This is a ghost story FOAF that I, for one, will be spreading. It is a ghost story based upon the town’s rich history. The ghost is apparently known to haunt the Empire Hotel. The hotel is actually infamous for its paranormal activity, as is the town of Salisbury, and the ghost Clyde tells my friend about it not the only ghost known to inhabit the Empire Hotel. Ghost stories are popular about the Empire, because it is an old place where a lot of history took place. Besides, old abandoned buildings are always disturbing—especially on Halloween night. The story gives importance to, and knowledge of the town’s rich history. While in America, especially, such creepy events are likely to be interpreted as ghosts, my friend and his pal might have interpreted the strange sound differently if they were from another culture. They also probably would not have suspected it was a ghost if they had heard the sound during the day, in a different building, and not on Halloween night.

Rally Monkey

Okay, uh, in like, um, in like 2000, so like the 2000, 2001, baseball season, uh, the Los Angeles Angels, who, er, at the time they were the Anaheim Angels, uh, they were losing in a regular season game with the Giants, and, uh, during like the bottom of the 8th inning, uh, one of the, on the Jumbo Tron, one of the graphics people, uh, played a clip from Ace Ventura, the Jim Carrey movie, that had like uh, uh, a foot long monkey running around, and they wrote, uh, “Rally Monkey” on it, and so the crowd that went to the Jumbo Tron, and I guess they kind of laughed about it, and in that inning the Angels came back and won, and so that became a huge phenomenon for like Angels fans and stuff. Even throughout the MLB it was like a iconic thing. It was like the Rally Monkey they would call it. And, uh, it got to the point they would bring, they actually, the Angeles organization actually bought like a monkey, I guess, and they had like a little Angel’s hat, and they’d bring it out, uh, in between innings. And the crowd would go crazy for it, and they started selling, uh, like plush toys of it that people would buy. Like I had one. And, um, so like whenever in the later end, the later innings, when the Angel’s were losing, uh, you’d like swing the monkey around, so you’re in the stadium, there’d be like hundreds—like thousands of people, all just like swinging monkeys around, and yelling, like, “Rally Monkey time!” And in the 2002 season, uh, they ended up winning the World Series, and it was like at the height of like the Rally Monkey era, like they would play it on the Jumbo Tron and it was like there were known for like, “Oh, the Rally Monkey!” stuff. And so they won the World Series and that’s the highest honor you can get, and so that was like a huge part of the season. And, um, after that season the Rally Monkey was around, but they started losing a lot, and now it’s gone forever. And it was kind of like, uh, a 2 season thing that’s gone now.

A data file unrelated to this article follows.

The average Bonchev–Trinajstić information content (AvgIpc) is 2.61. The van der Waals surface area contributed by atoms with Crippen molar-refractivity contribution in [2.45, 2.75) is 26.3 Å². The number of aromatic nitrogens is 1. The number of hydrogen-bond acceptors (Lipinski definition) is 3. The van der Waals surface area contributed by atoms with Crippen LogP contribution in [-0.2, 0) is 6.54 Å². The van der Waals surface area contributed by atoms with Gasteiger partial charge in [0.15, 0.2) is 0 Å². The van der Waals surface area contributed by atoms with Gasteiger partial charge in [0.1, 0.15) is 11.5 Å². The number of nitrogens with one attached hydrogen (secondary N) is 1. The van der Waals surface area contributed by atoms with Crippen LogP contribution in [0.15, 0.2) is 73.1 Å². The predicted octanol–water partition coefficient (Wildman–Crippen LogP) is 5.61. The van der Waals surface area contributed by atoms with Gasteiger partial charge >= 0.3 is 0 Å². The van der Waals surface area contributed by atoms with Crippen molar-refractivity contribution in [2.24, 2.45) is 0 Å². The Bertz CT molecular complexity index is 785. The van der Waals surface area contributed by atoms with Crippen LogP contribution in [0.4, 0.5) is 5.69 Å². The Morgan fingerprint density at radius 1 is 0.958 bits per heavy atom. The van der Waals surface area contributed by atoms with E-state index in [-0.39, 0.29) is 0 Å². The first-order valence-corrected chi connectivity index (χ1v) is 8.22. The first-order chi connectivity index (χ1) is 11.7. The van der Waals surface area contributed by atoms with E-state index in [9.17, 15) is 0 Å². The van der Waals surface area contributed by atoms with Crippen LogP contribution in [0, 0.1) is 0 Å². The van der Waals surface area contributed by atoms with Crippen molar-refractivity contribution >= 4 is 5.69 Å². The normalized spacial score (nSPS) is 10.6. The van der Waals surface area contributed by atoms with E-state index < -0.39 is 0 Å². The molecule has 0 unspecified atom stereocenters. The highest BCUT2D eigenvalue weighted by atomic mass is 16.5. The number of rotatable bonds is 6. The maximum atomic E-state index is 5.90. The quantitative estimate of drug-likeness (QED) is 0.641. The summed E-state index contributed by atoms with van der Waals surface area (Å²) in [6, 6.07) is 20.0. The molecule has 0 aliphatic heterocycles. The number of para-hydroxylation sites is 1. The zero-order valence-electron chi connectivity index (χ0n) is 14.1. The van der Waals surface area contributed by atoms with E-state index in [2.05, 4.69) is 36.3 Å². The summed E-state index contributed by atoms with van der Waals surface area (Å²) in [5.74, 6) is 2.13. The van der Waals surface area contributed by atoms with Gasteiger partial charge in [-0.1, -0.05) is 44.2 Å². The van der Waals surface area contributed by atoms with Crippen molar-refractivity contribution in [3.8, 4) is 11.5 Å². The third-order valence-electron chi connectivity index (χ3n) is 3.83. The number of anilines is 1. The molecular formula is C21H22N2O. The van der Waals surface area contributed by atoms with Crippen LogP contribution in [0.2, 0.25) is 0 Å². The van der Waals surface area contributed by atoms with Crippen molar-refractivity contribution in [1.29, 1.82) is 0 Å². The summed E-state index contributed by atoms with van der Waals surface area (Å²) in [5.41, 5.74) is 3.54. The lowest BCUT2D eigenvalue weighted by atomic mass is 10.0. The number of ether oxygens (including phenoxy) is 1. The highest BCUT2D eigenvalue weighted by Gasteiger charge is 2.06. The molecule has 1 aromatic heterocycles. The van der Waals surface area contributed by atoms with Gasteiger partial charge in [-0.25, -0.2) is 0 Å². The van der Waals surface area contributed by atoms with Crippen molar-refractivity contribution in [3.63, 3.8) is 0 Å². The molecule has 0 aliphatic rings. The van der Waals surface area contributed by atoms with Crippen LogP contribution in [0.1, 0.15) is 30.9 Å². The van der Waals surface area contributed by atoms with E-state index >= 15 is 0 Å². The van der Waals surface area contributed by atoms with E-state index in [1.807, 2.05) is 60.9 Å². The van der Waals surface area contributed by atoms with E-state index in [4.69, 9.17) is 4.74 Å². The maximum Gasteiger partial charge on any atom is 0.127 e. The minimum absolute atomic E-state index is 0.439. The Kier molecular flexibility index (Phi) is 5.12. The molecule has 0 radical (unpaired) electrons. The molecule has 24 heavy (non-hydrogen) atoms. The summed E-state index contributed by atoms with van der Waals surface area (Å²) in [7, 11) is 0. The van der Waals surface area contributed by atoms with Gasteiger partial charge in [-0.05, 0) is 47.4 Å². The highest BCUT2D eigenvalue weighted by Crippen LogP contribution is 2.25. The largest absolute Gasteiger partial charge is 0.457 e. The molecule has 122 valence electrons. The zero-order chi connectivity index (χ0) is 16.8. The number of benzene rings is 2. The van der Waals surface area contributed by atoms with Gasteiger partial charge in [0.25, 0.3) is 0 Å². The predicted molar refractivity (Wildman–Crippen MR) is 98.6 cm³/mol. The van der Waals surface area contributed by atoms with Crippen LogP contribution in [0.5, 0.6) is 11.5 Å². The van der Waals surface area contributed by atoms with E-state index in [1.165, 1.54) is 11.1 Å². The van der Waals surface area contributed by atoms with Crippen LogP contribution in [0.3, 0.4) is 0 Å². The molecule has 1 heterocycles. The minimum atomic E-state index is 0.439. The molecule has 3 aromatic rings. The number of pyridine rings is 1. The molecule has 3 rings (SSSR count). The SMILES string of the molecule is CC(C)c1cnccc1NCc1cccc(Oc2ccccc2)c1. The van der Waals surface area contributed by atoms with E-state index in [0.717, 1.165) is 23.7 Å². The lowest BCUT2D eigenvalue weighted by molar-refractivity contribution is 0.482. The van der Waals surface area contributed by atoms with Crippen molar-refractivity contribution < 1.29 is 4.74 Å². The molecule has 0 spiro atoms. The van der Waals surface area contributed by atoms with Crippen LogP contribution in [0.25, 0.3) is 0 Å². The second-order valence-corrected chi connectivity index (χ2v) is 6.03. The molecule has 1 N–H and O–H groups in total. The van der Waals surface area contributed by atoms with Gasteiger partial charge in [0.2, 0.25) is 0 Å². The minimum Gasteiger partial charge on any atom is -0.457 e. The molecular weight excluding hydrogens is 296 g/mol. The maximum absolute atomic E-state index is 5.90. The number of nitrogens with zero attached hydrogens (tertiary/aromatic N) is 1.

This is the story of the rise and fall of a sports tradition. The Rally Monkey was a superstitious, homeopathic form of magic, where swinging a plush monkey could bring luck to the players of the Angels. The tradition died after the Angels won the World Series and started losing, and it is now a part of the team’s and the fans’ heritage. Knowing about the Rally Monkey also was a way of creating group identity and community. One had to be initiated into the team fan group to be aware of the superstition, and to understand why Ace Ventura would play at the Angels games. At the time you were not really a fan unless you knew the tradition and participated.